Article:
Actually Being Home
Now that I am back home, studying abroad in Madrid, Spain truly feels like something out of a movie, out of a beautiful dream, out of a moving story. It’s a wild and wonderful part of my memory.
I have stories about me almost getting locked in the metro post closing time, and feeding pink flamingos at the Madrid zoo, and watching a bull fight– history unfold right in front of me as the youngest ‘Matador’ on Easter Sunday got the ears of the bull as a sign of honor, a job well-done.
It was and is unreal to say that Madrid, Spain (in Europe!) was my home.
I was expecting questions about my experience being abroad. I was expecting my family and friends to want to hear stories. I was expecting them to want to know more about my life there, about the people I met, the places I’ve been to, the best moments, the worst moments, the funniest moments, the foods I’ve eaten, the things I’ve seen that I can’t get enough of, the things that ticked me off, the things that I miss about there, the things that I have missed about here. I was expecting and wanting their curiosity.
I’m patiently waiting.
Though I cannot be too disappointed, I practically told them everything after it happened, as I was excited to tell my stories over FaceTime and Facebook posts.
Being back home is actually: a lot of chores. Dentist and doctor visits. Seeing family, friends. Dates. Getting accustomed to doing things with my family again, with their new jobs and changes of their own. Finding access to all my American TV shows, etc. It isn’t as slow-paced as I wanted it to be; but it is a good change of pace being able to just do things at home or near home, without feeling the need to explore the city, spend money, or plan something. There’s a certain kind of peace in just being home-bound.
I miss the metro in Madrid and the button I had to press to get in. I miss the cauliflower and Lipton soups I had before the main entree for dinner. I miss the Spanish language all around me in speech, music, and store signs. I already know and feel that I’m losing pronunciation, or forgetting how to conjugate certain verbs, or hesitating prior to speaking. I miss writing daily in a notebook in all stream of consciousness. I miss the confidence I had in being abroad. Being: sure of myself, of my Spanish, of my decisions– because I had no one else to count on but myself.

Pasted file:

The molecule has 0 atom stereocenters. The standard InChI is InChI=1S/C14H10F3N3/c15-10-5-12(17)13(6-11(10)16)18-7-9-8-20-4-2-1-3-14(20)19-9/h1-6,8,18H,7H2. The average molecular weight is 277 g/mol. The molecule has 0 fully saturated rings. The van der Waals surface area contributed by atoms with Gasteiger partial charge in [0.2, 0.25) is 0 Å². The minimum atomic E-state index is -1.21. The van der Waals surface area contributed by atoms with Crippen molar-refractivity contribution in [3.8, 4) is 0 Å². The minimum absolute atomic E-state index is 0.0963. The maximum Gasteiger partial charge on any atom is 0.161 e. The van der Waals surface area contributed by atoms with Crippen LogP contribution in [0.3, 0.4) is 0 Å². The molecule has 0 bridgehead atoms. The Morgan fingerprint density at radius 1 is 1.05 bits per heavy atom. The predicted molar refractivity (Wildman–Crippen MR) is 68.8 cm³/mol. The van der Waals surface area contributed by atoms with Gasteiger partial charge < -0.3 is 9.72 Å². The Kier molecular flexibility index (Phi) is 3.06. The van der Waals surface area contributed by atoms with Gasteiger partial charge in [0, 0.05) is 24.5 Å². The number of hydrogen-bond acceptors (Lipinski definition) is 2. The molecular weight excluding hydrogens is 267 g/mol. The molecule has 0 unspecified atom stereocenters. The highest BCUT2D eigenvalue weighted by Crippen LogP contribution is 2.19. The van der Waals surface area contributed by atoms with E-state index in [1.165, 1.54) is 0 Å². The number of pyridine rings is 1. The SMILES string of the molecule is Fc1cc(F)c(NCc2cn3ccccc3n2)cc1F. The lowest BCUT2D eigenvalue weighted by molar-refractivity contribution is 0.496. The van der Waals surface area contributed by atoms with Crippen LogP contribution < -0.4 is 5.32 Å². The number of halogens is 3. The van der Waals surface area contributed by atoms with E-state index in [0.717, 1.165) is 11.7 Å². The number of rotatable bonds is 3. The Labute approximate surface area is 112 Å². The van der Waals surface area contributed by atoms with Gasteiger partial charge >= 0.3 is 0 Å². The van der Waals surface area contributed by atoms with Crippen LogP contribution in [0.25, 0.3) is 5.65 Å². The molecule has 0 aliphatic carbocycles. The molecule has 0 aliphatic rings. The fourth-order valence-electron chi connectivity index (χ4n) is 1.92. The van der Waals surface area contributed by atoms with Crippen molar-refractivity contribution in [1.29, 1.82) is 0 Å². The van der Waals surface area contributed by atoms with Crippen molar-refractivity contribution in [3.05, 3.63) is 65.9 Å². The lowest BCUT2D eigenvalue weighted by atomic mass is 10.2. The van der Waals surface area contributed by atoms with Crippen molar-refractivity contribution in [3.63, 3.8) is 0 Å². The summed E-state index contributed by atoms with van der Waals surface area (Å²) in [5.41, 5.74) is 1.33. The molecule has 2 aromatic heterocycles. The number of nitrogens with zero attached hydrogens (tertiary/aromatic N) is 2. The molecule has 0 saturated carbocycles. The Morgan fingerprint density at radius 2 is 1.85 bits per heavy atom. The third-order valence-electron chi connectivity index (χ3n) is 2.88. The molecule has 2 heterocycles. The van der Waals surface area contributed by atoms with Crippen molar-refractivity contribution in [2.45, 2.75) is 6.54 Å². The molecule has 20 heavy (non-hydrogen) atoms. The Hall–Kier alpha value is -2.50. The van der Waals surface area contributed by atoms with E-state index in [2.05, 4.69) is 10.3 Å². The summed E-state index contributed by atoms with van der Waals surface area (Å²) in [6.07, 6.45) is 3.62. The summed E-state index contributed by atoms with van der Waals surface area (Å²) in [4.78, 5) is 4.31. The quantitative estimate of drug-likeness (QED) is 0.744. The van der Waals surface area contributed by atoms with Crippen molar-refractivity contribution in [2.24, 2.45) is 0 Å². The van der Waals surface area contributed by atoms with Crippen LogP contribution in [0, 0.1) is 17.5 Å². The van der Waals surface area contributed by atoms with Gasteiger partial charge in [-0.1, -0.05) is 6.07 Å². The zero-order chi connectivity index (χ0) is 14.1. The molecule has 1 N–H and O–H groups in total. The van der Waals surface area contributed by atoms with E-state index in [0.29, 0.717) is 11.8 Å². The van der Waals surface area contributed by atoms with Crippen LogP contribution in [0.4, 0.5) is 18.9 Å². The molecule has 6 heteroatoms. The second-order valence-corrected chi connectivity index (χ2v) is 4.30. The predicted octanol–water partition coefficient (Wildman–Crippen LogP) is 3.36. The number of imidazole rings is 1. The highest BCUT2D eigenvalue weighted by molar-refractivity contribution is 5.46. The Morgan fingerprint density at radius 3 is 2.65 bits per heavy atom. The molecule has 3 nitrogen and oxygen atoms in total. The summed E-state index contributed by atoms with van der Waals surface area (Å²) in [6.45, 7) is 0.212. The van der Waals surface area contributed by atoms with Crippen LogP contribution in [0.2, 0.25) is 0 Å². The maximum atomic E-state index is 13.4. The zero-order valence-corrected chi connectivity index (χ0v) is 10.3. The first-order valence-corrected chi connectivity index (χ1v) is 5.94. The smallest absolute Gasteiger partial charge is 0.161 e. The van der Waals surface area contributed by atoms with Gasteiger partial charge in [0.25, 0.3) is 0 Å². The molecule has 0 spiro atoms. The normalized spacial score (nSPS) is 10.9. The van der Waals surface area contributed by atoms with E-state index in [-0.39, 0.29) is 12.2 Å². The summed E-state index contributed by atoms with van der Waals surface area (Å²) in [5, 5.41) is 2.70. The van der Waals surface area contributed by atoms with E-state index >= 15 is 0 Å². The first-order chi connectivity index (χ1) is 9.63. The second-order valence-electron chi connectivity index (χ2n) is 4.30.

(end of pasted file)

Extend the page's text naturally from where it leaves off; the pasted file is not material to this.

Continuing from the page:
I’m glad that I’m back for Pepsi cans at bodegas, though the design on the can is different than when I last left. I’m glad I get to see my mom in her uniform as a 911 Operator. I’m glad I got the chance to see my little brother graduate 5th grade. I’m glad I got to check out the new white truck my dad recently bought. I’m glad I got to see my sister work her make-up magic on a prom client.
A different, or new-world view? Of course. I learned that there’s a beauty in being able to communicate in two different languages, learn an immense amount of vocabulary, and adapt to vocabulary and conversations dependent on people and places. Not everyone in the world is sympathetic about what Trump and his administration is doing to our country. Many people are amazed that I’m from America, from an island called Puerto Rico, from NYC, and even from the Bronx. Some people will enjoy your company. A few won’t. And a good friend in Madrid told me something I’ll never forget. It’s a conscious effort to remember that people here grow up super differently than you did.
So with that, I vowed to listen better, to judge way less, to make a conscious effort to understand, and let go, because America is different than Spain. For better or for worse, and I chose to live somewhere different to learn about myself, this place, my home, and the world.
It was a conscious effort on my part to live the way Spaniards did to some extent, and my experience was much more memorable for it.
Instead of comparing Spain to America, I was immersing myself in Spain.
I was appreciating America.
And I was grateful to and for both places I could call home.